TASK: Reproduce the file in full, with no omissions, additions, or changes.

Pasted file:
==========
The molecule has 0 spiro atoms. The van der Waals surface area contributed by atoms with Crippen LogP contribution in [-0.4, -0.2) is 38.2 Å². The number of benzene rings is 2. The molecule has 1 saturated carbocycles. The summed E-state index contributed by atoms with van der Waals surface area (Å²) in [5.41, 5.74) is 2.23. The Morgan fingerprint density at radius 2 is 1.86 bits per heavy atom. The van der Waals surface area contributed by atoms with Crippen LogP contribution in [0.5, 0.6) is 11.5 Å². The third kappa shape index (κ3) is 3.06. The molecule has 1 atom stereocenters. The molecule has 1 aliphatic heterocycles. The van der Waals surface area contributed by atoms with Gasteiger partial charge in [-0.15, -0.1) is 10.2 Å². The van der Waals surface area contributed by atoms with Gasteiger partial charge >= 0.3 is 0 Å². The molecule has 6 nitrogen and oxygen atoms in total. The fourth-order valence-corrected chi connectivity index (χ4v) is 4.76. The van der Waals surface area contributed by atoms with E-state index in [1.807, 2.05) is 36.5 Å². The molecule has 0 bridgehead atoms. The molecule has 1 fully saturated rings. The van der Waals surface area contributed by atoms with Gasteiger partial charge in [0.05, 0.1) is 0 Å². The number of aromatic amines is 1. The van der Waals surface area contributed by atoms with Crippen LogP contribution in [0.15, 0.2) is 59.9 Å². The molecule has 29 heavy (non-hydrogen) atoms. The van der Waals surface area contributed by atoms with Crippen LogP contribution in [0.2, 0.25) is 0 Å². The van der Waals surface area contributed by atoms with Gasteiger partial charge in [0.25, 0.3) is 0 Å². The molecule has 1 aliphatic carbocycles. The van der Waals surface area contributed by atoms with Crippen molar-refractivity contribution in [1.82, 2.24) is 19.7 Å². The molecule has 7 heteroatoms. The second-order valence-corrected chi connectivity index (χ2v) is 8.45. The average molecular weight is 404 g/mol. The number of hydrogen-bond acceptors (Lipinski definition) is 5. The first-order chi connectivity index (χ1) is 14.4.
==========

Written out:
The molecule has 0 spiro atoms. The van der Waals surface area contributed by atoms with Crippen LogP contribution in [-0.4, -0.2) is 38.2 Å². The number of benzene rings is 2. The molecule has 1 saturated carbocycles. The summed E-state index contributed by atoms with van der Waals surface area (Å²) in [5.41, 5.74) is 2.23. The Morgan fingerprint density at radius 2 is 1.86 bits per heavy atom. The van der Waals surface area contributed by atoms with Crippen LogP contribution in [0.5, 0.6) is 11.5 Å². The third kappa shape index (κ3) is 3.06. The molecule has 1 atom stereocenters. The molecule has 1 aliphatic heterocycles. The van der Waals surface area contributed by atoms with Gasteiger partial charge in [-0.15, -0.1) is 10.2 Å². The van der Waals surface area contributed by atoms with Gasteiger partial charge >= 0.3 is 0 Å². The molecule has 6 nitrogen and oxygen atoms in total. The fourth-order valence-corrected chi connectivity index (χ4v) is 4.76. The van der Waals surface area contributed by atoms with E-state index in [1.807, 2.05) is 36.5 Å². The molecule has 0 bridgehead atoms. The molecule has 1 fully saturated rings. The van der Waals surface area contributed by atoms with Gasteiger partial charge in [0.05, 0.1) is 0 Å². The number of aromatic amines is 1. The van der Waals surface area contributed by atoms with Crippen LogP contribution in [0.15, 0.2) is 59.9 Å². The molecule has 29 heavy (non-hydrogen) atoms. The van der Waals surface area contributed by atoms with Crippen LogP contribution in [0.2, 0.25) is 0 Å². The van der Waals surface area contributed by atoms with Gasteiger partial charge in [0.25, 0.3) is 0 Å². The molecule has 1 aliphatic carbocycles. The van der Waals surface area contributed by atoms with Crippen molar-refractivity contribution in [1.82, 2.24) is 19.7 Å². The molecule has 7 heteroatoms. The second-order valence-corrected chi connectivity index (χ2v) is 8.45. The average molecular weight is 404 g/mol. The number of hydrogen-bond acceptors (Lipinski definition) is 5. The first-order chi connectivity index (χ1) is 14.4.